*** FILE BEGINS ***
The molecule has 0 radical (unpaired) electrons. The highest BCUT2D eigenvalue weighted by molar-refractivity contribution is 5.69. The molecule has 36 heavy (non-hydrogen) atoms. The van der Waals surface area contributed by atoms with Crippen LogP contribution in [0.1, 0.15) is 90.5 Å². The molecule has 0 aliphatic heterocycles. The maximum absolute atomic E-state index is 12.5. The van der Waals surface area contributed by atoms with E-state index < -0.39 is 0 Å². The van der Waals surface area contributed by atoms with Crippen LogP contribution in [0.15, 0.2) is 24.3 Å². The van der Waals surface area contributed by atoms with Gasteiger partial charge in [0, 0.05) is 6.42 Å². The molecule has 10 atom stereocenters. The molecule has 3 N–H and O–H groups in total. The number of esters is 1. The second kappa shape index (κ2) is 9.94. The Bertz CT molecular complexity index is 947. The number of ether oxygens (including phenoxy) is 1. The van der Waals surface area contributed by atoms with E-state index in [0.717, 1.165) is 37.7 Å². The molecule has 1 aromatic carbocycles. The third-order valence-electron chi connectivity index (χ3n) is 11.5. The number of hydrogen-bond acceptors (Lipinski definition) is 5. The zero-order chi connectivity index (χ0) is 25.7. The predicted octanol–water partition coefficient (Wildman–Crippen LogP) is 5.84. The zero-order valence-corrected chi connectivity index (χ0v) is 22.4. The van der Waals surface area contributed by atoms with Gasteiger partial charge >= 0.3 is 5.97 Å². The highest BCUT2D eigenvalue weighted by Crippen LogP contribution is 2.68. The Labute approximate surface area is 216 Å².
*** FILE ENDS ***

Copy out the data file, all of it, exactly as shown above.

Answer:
The molecule has 0 radical (unpaired) electrons. The highest BCUT2D eigenvalue weighted by molar-refractivity contribution is 5.69. The molecule has 36 heavy (non-hydrogen) atoms. The van der Waals surface area contributed by atoms with Crippen LogP contribution in [0.1, 0.15) is 90.5 Å². The molecule has 0 aliphatic heterocycles. The maximum absolute atomic E-state index is 12.5. The van der Waals surface area contributed by atoms with E-state index < -0.39 is 0 Å². The van der Waals surface area contributed by atoms with Crippen LogP contribution in [0.15, 0.2) is 24.3 Å². The van der Waals surface area contributed by atoms with Gasteiger partial charge in [0, 0.05) is 6.42 Å². The molecule has 10 atom stereocenters. The molecule has 3 N–H and O–H groups in total. The number of esters is 1. The second kappa shape index (κ2) is 9.94. The Bertz CT molecular complexity index is 947. The number of ether oxygens (including phenoxy) is 1. The van der Waals surface area contributed by atoms with E-state index in [0.717, 1.165) is 37.7 Å². The molecule has 1 aromatic carbocycles. The third-order valence-electron chi connectivity index (χ3n) is 11.5. The number of hydrogen-bond acceptors (Lipinski definition) is 5. The zero-order chi connectivity index (χ0) is 25.7. The predicted octanol–water partition coefficient (Wildman–Crippen LogP) is 5.84. The zero-order valence-corrected chi connectivity index (χ0v) is 22.4. The van der Waals surface area contributed by atoms with Gasteiger partial charge >= 0.3 is 5.97 Å². The highest BCUT2D eigenvalue weighted by Crippen LogP contribution is 2.68. The Labute approximate surface area is 216 Å².